This paper has two sections. In the first section, a new definition of wisdom is proposed, in the attempt to synthesis the different concepts of sophia and phronesis:
‘Wisdom is a practice that reflects the developmental process by which individuals increase in self-knowledge, self-integration, nonattachment, self-transcendence, and compassion, as well as a deeper understanding of life. This practice involves better self-regulation and ethical choices, resulting in greater good for oneself and others.’
In the second section, gender differences in self-reported wisdom amongst college students and older adults are analysed. Use of Ardelt’s Three-dimensional Wisdom Scale suggested the following:
(1) Men, especially older men, performed slightly more strongly than the women in the cognitive dimension
(2) Women in both groups performed slightly more strongly on the interpersonal (compassionate) dimension.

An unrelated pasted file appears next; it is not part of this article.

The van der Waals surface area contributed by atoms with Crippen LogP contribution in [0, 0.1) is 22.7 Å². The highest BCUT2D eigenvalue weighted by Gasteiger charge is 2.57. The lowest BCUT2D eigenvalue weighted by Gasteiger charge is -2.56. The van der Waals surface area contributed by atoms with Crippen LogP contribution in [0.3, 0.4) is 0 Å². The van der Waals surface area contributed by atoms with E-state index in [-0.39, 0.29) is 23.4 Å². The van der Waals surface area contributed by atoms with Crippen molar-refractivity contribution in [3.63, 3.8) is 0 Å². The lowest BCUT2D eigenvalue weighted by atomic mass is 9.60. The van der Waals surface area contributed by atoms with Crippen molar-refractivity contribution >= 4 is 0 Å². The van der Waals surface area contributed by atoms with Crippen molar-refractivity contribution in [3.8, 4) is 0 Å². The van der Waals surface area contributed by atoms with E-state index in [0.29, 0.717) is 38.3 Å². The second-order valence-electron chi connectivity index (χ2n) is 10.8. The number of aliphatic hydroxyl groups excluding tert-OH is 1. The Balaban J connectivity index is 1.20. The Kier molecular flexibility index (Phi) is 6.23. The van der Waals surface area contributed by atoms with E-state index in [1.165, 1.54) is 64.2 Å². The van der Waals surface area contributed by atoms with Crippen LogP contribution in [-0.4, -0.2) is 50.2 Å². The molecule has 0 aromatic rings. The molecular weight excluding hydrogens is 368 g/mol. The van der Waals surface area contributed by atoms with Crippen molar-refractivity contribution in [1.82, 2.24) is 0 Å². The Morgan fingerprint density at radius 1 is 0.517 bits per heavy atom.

(3) There are no gender differences among the top 25% of wisdom scorers in either cohort.
This issue of Research in Human Development grew out of a workshop organized by Dr. Judith Glück and held at the Alpen Adria University of Klagenfurt, Austria, in July 2008. It had two goals: first, to explore the issue of gender and wisdom, and second, to develop a consensus definition of wisdom . This overview briefly reviews theoretical approaches to wisdom and addresses issues in measurement and provides an introduction to empirical issues in gender and wisdom, as well as the articles included in this issue. We developed a definition of wisdom that integrated general and personal wisdom and emphasized the importance of compassion, self-regulation, moral action, and social justice, as well as the fact that wisdom is a developmental process. We also concluded that an integrated approach to wisdom was truly androgynous, although men and women may focus on different aspects of personal experience during which wisdom is developed.